Our writers are (lovingly) foisting pop-culture favourites on their unsuspecting nippers. This week, Rae Earl and her five-year-old son choo-choo off to a world of gentle Welshmen and lonely trains.
“Would Ivor the Engine like to smell my bum?”
How my five-year-old greets my suggestion that we should watch the Smallfilms’ classic isn’t much of a surprise. He’s going through a scatological phase. His humour is entirely poo based and most subjects, from what we’re having for tea to what we should get Nanna for her birthday, can be turned round to excrement. It’s quite a skill.
Anyway, I press on. I have a recollection of being so profoundly moved by a couple of Ivor the Engine episodes that I had to suppress tears so I didn’t ruin both my egg and chips and The Six O’clock News. I wonder how Harry will get along with them. He’s been brought up with some seriously good modern children’s TV but they don’t really do the sentimental “feels” like I remember. Nostalgia is always cuddly though. I might be talking crap.
I find “The Lost Engine” on YouTube. A choir sings Bread of Heaven. We’re only 34 seconds in and already I want to cry. But I hold it in.
Harry is captivated. Ivor the Engine takes the choir to the seaside. He watches as his friends play in the water. Evans the Song swims solemnly. Eli the Baker splashes like a fountain but Ivor stands alone on the embankment. They all return home and Ivor realises he would “like to do things like people do – talking and laughing and going bathing in the sea”. Then he just puffs off by himself and cries.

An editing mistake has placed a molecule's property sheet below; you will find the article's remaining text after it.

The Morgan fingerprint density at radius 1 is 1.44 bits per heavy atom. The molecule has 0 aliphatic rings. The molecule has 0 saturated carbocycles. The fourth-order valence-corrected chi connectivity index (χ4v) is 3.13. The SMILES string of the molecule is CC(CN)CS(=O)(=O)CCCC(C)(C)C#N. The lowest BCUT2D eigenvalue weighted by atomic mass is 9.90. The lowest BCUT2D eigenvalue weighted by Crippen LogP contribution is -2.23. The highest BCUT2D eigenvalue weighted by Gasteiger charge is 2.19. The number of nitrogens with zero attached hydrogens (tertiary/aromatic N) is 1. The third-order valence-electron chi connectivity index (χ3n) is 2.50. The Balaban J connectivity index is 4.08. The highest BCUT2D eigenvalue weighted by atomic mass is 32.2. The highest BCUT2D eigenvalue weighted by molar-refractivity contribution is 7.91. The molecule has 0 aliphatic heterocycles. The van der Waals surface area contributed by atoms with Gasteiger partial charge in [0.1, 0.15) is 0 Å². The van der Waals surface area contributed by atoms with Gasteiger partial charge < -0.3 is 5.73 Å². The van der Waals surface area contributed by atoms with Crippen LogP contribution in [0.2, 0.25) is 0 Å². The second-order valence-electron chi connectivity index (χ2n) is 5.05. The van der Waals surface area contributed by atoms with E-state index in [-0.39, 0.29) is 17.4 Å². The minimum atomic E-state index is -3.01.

“MUMMY – IVOR IS SAD!! IVOR IS SAD!!” screams my son. I think he wants me to do something about it. Ivor is thoroughly blue and for very good reason. I urge Harry, outraged at my inability to make an animated engine from the 1970’s feel better, to keep watching.
And he does. And the episode finishes with Ivor still feeling totally depressed.
Oh GOD. I’d forgotten. The downer ending. Not neat or sweet, just real and unresolved. Modern children aren’t used to this. Actually children were never used to this. This is brave storytelling, even for an adult audience. I find the next episode quickly: “The Outing”. More Welsh choirs and Ivor returning to the beach where he was so sad. Harry looks at me, studying my reactions. This is where having children is really scary. They look for a lead and you’re often left scrabbling about trying to find the right one.
“Look Ivor – what’s that!” says Jones the Steam and then magic happens. Ivor’s friends have bought a crane and made him a track so that he can play in the sea too. Ivor has such a good time splashing that he puts his fire out and “LOOK MUMMY,” says Harry. “THE TRAIN IS PADDLING!”
It’s all so beautiful that I’m caught by surprise by my feelings. Perhaps it’s the echo of BBC1 just before the news when I was a kid with all the family watching or the realisation that my little boy, who starts school next week, will be sad sometimes and I won’t always be able to make it better. I don’t know. I start crying anyway. Rubbish tears. All partly held in but coming out at the same time. This is perfect television. Better than I remember it. Harry pauses too after it has finished and smiles broadly. He then legs it into the garden to finish his elastic band spider’s web. I put the iPad down and go to make myself a cup of tea.
It’s been a very emotional 14 minutes.
Rae Earl is the writer of 'My Mad Fat Diary' and the 'OMG!' Hattie Moore series. She has never, despite three decades of trying, taught a cat to show jump. @RaeEarl